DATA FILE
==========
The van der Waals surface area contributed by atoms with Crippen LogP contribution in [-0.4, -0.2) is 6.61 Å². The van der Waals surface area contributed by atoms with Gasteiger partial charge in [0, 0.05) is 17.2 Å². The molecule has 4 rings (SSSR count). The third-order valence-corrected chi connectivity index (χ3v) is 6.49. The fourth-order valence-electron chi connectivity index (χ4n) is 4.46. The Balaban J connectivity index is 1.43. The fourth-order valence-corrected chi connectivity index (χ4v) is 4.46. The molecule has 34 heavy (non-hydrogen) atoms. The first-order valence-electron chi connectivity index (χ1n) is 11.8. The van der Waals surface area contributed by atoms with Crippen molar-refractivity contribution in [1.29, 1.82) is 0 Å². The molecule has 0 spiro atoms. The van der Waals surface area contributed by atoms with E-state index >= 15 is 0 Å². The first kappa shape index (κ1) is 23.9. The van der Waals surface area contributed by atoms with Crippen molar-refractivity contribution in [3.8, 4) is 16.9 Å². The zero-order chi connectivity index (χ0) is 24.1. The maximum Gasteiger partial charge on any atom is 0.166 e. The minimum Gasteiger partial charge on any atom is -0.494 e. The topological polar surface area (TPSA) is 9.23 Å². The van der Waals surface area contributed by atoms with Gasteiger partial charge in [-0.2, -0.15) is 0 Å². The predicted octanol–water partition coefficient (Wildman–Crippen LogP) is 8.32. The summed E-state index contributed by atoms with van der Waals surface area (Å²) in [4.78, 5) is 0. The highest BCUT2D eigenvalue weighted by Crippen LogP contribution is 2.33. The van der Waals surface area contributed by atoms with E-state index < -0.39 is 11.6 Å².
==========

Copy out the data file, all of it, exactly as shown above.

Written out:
The van der Waals surface area contributed by atoms with Crippen LogP contribution in [-0.4, -0.2) is 6.61 Å². The van der Waals surface area contributed by atoms with Gasteiger partial charge in [0, 0.05) is 17.2 Å². The molecule has 4 rings (SSSR count). The third-order valence-corrected chi connectivity index (χ3v) is 6.49. The fourth-order valence-electron chi connectivity index (χ4n) is 4.46. The Balaban J connectivity index is 1.43. The fourth-order valence-corrected chi connectivity index (χ4v) is 4.46. The molecule has 34 heavy (non-hydrogen) atoms. The first-order valence-electron chi connectivity index (χ1n) is 11.8. The van der Waals surface area contributed by atoms with Crippen molar-refractivity contribution in [1.29, 1.82) is 0 Å². The molecule has 0 spiro atoms. The van der Waals surface area contributed by atoms with E-state index >= 15 is 0 Å². The first kappa shape index (κ1) is 23.9. The van der Waals surface area contributed by atoms with Crippen molar-refractivity contribution in [3.8, 4) is 16.9 Å². The zero-order chi connectivity index (χ0) is 24.1. The maximum Gasteiger partial charge on any atom is 0.166 e. The minimum Gasteiger partial charge on any atom is -0.494 e. The topological polar surface area (TPSA) is 9.23 Å². The van der Waals surface area contributed by atoms with Gasteiger partial charge in [-0.2, -0.15) is 0 Å². The predicted octanol–water partition coefficient (Wildman–Crippen LogP) is 8.32. The summed E-state index contributed by atoms with van der Waals surface area (Å²) in [4.78, 5) is 0. The highest BCUT2D eigenvalue weighted by Crippen LogP contribution is 2.33. The van der Waals surface area contributed by atoms with E-state index < -0.39 is 11.6 Å².